A couple years after Taken came out I was in my hotel room and decided to finally give Taken a chance. I was so impressed that when I got back home I went out and bought it. If you haven't seen it watch the unrated version. More intense and better action scenes than the PG-13 version of the film.
I really liked this film because the film is about a father who loves his daughter and his wife even though they were separated. The father was determined to pick up her daughter who was kidnapped in French. Even this movie did not make us bored to watch it too many times because the film can make the audience carried away very full of action movie and love
Yet another entry in the "Violence if Fun" series. The hilarious thing about modern cinema is that you can't kill a dog in a movie but you can murder 1,000 people and viewers won't bat an eye.This movie spawned a flood of even worse imitations so it's sort of like the new Die-hard. I can't believe how popular this is considering that it doesn't make much sense from start to finish. First of all, white slavery does exist but almost all of the women are from poor countries and are lured away by promises of jobs. Kidnapping a middle class America girl just wouldn't be a prudent venture for scumbags.Liam Neeson is a bit long in the tooth for this project, at least in my opinion. He's like 50 years old and he's constantly diving through windows or jumping off a five meter wall.Then there is the matter of how he manages to shoot and kill about 50 dudes yet he seems impervious to bullets. In one scene he jumps behind a sofa for cover. That's like a little kid hiding behind a curtain with his feet showing below. The hand-to-hand fight scenes were a mix of old kung fu movies and an 11 year old child's idea of how a fight goes down (or are those two the same thing?.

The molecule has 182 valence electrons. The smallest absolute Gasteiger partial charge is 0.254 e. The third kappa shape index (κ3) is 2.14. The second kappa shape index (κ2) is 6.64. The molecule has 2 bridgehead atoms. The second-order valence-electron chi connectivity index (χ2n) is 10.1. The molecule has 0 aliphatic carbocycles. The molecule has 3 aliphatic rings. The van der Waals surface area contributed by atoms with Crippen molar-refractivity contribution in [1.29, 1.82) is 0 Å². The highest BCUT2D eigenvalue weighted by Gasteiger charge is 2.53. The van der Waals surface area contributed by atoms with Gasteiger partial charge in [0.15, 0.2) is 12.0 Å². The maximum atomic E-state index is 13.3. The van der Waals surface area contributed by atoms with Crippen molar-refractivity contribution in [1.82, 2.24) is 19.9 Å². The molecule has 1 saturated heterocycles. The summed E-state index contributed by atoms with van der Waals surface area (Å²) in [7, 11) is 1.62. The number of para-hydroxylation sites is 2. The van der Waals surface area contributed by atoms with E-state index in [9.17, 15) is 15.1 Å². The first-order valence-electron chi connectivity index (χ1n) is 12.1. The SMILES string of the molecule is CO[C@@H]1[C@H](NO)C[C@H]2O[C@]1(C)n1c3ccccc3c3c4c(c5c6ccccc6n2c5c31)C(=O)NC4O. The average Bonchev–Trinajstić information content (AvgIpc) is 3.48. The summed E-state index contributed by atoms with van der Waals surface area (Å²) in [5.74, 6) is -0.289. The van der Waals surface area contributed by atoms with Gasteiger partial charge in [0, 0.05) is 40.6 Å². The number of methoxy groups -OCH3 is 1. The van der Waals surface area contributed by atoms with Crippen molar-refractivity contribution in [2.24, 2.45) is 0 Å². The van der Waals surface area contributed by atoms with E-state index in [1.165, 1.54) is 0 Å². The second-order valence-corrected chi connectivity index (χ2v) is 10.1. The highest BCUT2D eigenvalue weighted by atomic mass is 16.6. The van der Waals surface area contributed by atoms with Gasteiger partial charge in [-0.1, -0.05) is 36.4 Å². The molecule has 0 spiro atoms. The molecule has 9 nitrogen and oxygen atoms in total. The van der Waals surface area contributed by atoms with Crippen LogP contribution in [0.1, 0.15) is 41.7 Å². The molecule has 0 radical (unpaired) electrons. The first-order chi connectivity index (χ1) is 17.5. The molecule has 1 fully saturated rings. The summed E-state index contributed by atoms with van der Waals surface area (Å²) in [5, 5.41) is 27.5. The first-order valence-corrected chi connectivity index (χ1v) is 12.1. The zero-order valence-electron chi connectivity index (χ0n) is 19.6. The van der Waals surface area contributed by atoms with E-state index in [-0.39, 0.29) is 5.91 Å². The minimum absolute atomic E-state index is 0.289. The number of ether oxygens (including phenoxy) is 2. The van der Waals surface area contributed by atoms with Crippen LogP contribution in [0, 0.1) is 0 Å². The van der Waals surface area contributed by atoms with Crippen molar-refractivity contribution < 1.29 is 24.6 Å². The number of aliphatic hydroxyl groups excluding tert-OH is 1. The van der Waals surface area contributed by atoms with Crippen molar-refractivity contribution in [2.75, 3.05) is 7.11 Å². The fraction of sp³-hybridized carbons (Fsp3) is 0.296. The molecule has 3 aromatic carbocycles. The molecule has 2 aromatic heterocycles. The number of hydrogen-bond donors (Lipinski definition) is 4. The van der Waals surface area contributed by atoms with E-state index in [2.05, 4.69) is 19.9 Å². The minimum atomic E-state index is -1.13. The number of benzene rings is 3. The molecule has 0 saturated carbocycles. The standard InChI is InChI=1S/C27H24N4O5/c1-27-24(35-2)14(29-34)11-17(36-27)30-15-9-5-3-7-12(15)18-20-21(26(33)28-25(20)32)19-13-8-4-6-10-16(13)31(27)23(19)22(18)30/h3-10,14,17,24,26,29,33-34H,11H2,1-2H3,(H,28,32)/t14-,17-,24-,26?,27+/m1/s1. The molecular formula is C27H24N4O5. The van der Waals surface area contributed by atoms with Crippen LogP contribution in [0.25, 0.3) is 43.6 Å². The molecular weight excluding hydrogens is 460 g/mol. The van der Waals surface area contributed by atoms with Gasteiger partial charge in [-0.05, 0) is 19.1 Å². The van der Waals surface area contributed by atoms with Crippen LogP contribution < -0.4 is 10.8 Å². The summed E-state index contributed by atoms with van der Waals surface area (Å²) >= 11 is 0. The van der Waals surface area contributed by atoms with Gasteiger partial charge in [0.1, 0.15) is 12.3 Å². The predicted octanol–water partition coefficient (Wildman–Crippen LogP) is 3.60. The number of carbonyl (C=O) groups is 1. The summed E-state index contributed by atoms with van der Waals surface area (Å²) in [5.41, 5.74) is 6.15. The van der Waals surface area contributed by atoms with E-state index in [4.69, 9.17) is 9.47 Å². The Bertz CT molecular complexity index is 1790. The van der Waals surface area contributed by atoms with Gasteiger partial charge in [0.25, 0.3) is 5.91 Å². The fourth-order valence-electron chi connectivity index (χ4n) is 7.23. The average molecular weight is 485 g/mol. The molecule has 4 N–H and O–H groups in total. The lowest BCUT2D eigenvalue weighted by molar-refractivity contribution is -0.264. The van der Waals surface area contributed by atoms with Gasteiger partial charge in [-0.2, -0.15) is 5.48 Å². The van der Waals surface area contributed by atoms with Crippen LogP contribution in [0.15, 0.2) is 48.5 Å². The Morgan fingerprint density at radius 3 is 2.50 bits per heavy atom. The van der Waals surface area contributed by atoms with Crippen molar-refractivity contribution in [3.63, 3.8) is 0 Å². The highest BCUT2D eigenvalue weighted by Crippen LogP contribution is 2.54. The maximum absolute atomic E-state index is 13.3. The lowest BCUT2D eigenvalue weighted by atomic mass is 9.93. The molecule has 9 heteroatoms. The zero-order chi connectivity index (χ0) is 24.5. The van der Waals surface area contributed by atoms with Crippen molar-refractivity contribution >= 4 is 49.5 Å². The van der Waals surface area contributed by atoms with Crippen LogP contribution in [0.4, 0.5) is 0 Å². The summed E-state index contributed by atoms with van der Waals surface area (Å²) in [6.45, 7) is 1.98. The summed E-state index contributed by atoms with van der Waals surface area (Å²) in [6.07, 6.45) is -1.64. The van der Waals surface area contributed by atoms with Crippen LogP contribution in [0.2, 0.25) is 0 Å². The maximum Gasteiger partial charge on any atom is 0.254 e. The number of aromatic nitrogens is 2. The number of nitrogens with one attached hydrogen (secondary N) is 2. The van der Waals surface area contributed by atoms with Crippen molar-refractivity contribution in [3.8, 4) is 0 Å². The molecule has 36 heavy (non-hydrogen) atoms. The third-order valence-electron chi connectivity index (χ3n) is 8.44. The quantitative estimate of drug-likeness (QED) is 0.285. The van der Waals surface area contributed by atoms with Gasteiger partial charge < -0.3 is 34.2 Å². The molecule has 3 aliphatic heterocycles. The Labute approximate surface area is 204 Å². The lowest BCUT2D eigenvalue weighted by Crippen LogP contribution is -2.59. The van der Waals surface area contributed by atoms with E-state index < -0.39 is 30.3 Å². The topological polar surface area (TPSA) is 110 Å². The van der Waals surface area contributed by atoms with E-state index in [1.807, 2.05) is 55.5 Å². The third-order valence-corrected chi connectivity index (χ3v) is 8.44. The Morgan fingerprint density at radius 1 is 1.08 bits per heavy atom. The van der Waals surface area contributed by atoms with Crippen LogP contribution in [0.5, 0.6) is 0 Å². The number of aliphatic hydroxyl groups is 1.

While watching "Taken", the first thing that crossed my mind was: "Wow, this could be the story of fictional TV character Jack Bauer's retirement years!". Considering the success of 24, suffice it to say that I mean that as a compliment and thoroughly enjoyed this film.Basically, the plot of this film centers on Liam Neeson's character, who is estranged from his daughter (played by Maggie Grace) and really has no way back into her life anymore. Though tenuous about her decision to travel to Europe for a summer with a friend, he knows that not signing the consent form will only further drive a wedge between them, so he allows it. Of course, her and the friend are immediately targeted by European slave traders and kidnapped right out of their apartment, sending Neeson into action to try and get them back. The kicker, though, is that "Neeson", now retired, was once a government agent who worked for an agency not unlike that of "CTU" of "24" fame (at least that is how it is described). As a result, Neeson actually has a fair shot at tracking down his daughter's abductors for the remainder of the movie.What really separates this movie from other action fare, though, is the character development at the very beginning. Where other pure action films (Eagle Eye comes to mind) spend just a few precious minutes to develop the characters, the entire first 30 minutes (out of only 90 total) of "Taken" really fleshes out the father-daughter relationship. This makes you the viewer root even harder for Neeson cause when his daughter is taken.The acting is also very solid, albeit in a subdued fashion (at least from Neeson). Whereas Kiefer Sutherland's Jack Bauer emotes wildly and often, Neeson's take on "government agent" is much more simmeringly intense. We understand how badly he wants his daughter back, but he doesn't have to pitch a fit to convince us. Also, Grace ("Shannon" of LOST fame) transitions from well from small to big screen, as her innocent portrayal of a young girl also helps the audience become emotionally involved with the film.Thus, while this film is not epic in any sense of the word (hence the four-star rating), it is still very entertaining in a straight-forward sort of way by doing all the things that a good film should: developing characters, creating emotional attachments, and having enough of a plot to keep the action moving forward. If you are a fan of the "thriller" genre, please check this movie out...it may not shoot straight to the top of your "favorite movies" list, but you will also likely not be disappointed, either.